“Fake information online, be it on the topic of migrants or war in Syria – or, in fact, pretty much any story that’s in the news, is an increasingly common phenomenon. Social media networks in particular are inundated with photos and videos that are either doctored or taken out of context. But although media outlets can’t always be on the ground to verify every photo that comes their way, there are dozens of tools and techniques to help you cross-check images and avoid falling for the fakes.


For examples follow the link.


Posted on: November 22, 2015, 6:55 am Category: Uncategorized

Loads of Book Display Ideas for Your School or any Library!

Loads of Book Display Ideas for Your School Library! 

“Spice up your library environment with tempting book displays. Students DO judge a book by its cover, so don’t let them judge your library as dreary! Special H/T  to Library Girl Jennifer LaGarde for the terrific infographic.

You can find this post and a HUGE collection of resources for teacher-librarians HERE.

Book Displays to Attract Reluctant Readers– from EBSCO

Fiction Book Display Ideas– Pinterest board

High School Library Book Display Ideas

Library Book Displays– Pinterest board

Library Displays– Pinterest board

School Library Book Display Ideas– Google image search

School Library Displays– Flickr pool of over 700 photos!

School-Library Displays– Pinterest board

Twenty Rules for Better Book Displays-from EBSCO”

– See more at:


Posted on: November 21, 2015, 6:14 am Category: Uncategorized

Study: Millennials are ‘leading the streaming revolution’

Study: Millennials are ‘leading the streaming revolution’

“Sorry, cable providers: Cord-cutting is still going strong, especially among millennials.

According to a new survey by Atlanta-based video technology firm Clearleap, streaming services are now considered “mainstream”

The study, exclusively given to Mashable, polled 1,111 U.S. consumers age 18 or older in July 2015.

SEE ALSO: 34% of Millennials Watch More Online Video Than TV

Here are five takeaways from the survey:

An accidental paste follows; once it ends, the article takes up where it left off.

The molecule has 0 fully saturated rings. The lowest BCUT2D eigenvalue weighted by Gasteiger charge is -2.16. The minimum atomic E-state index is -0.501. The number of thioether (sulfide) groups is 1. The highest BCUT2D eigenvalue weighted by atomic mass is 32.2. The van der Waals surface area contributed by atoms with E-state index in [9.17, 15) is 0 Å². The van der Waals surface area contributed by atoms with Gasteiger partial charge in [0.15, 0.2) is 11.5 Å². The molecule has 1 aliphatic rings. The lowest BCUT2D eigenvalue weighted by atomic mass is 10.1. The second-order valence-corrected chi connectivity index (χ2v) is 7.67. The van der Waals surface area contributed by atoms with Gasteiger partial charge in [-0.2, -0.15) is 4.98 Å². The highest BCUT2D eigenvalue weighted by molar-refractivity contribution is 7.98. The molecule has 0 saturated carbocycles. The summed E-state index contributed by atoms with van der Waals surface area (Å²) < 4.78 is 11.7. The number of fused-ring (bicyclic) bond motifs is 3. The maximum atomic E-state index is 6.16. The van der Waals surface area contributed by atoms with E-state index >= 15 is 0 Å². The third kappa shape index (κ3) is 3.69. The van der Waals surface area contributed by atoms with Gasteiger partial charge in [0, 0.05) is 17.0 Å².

1. Millennials are “leading the streaming revolution.”

It’s no secret that 18-to-29-year-olds are less inclined to consume content on their big(ger) screens.

The survey found that 70.32% of respondents in that age demographic use a streaming service, while only 64.41% have a cable subscription. A whopping 84.93% said they have used a streaming service at some point in time.

“Millennials are really really important because they are growing category and driving a lot of the consumption behavior,” David Mowrey, of Clearleap, told Mashable.

2. People still prefer Netflix and Chill over Amazon/Hulu/other streaming services and Chill. (At least for now).

Netflix study findings


Netflix remains the streaming king in the crowded marketplace. In its third quarter earnings call, the Los Gatos-based company reported 69.17 million streaming subscriptions as of Sept. 30.

3. Mobile consumption is growing — but respondents under the age of 30 prefer viewing content on their laptops.

More than half (about 58%) of respondents under the age of 30 said they have watched streaming service content on their laptops, while over a third stream to their smartphones (39.1%). Meanwhile, the majority of users in the 30-to-44-year-old age bracket prefer streaming content on tablets (32.95%) and then laptops (31.79%).

4. You’re not the only one sharing your streaming service password.

Yikes: This stat doesn’t look too good for the streaming services out there. About 78.61% of 18-to-29-year-olds surveyed shared their login credentials with someone else. Nearly a quarter of young people surveyed said they have used a streaming service that does not belong to them.

It’s also common among older subscribers, who often share with family members. About 64% of current streaming service users between the ages of 30 to 44 and and 68.5% of users ages 45-59 have shared their login with someone else.

5. Good content + fair prices = The best way to get subscribers.

streaming service response



pay subscription services



About 43% of those surveyed said they would dish out $10 to $25 per month for their ideal streaming service, a figure that surprised Mowrey and others at Clearleap.

About 24% said content was the most important deciding factor when choosing what service to subscribe to. About 23% of those surveyed said price was the most important.

Other factors — free trial, ease of use, recommendation from a friend and advertising — also played a role in users decision about which services to pick.

“Launching these OTT services is really challenging, but it’s a must have for any content company,” Mowrey said.”


Posted on: November 20, 2015, 6:11 am Category: Uncategorized